India’s Prime Minister, Narendra Modi has announced a $10.6 billion cheap credit and grants for Africa on Thursday while he wooed its leaders by highlighting historical and cultural ties between the two regions in a bid to boost India’s presence in the continent and draw level with China.
He played both a benevolent partner and a healthy friend while addressing the plenary of the third India-Africa summit in the Capital, where two kings, 26 presidents, four prime ministers and nine vice-presidents spoke later.
He also brought into play India’s soft power to counter China’s chequebook diplomacy, made a fervent pitch for early reforms of the United Nations Security Council and sought greater cooperation with 54 African countries on issues ranging from terrorism to climate change.
“To add strength to our partnership, India will offer concessional credit of 10 billion US dollars over the next five years. This will be in addition to our ongoing credit programme,” Modi said in a wide-ranging speech effusive in praise of the continent which he called the land where “history began, humanity grew and new hope rises”.
India is hoping to capitalise on an economic slowdown in China, Africa’s biggest trading partner, which is often cited as following a partnership primarily focused on resources and not involving the local population in projects in ample numbers. While China does business with Africa worth $200 billion, India-Africa trade lags at $70 billion.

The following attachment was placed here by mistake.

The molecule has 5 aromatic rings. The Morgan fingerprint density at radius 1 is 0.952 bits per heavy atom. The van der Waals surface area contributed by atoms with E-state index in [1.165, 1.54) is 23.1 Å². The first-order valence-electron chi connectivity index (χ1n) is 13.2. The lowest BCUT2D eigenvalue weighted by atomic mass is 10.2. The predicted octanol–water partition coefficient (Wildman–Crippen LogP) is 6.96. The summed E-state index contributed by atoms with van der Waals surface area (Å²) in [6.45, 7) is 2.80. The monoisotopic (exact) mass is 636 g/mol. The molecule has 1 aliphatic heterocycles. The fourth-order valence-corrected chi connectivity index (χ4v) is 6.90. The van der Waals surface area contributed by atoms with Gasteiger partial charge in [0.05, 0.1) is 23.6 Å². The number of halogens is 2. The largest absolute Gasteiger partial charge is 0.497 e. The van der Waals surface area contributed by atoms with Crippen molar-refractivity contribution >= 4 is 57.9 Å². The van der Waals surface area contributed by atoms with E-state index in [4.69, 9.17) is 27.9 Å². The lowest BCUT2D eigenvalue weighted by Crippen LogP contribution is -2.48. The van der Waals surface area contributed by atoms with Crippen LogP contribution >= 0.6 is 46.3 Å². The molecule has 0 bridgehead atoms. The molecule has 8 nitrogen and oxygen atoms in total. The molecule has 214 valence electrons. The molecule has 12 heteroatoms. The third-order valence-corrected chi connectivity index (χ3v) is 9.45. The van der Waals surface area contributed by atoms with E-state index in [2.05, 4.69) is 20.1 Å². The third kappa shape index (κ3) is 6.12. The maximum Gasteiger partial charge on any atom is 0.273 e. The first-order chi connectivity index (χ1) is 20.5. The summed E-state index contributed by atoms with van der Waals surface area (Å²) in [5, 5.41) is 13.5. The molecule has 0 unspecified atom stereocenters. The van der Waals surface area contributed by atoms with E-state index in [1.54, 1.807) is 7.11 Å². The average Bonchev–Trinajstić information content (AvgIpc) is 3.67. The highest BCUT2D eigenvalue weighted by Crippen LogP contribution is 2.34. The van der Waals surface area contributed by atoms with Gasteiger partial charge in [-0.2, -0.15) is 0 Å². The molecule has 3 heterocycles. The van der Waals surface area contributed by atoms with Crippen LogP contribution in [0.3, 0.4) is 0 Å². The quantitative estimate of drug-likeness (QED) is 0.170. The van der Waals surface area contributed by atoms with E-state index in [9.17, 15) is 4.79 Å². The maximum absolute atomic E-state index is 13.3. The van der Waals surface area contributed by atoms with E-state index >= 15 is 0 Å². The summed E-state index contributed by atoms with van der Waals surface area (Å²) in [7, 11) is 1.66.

The host nation and African countries also decided to strengthen the fight against international terrorism and a comprehensive climate pact which will take into account the concerns of developing nations.
Apart from extending a credit line, Modi announced a grant assistance of $600 million, including an India-Africa Development Fund of $100 million and an India-Africa Health Fund of $10 million. The grant will also be used for 50,000 scholarships in India over the next five years.
The Prime Minister, like many African leaders who spoke at the summit, made a strong pitch for reforming the UN Security council and other global institutions, warning unless “they adjust to the changing world, they risk becoming irrelevant”.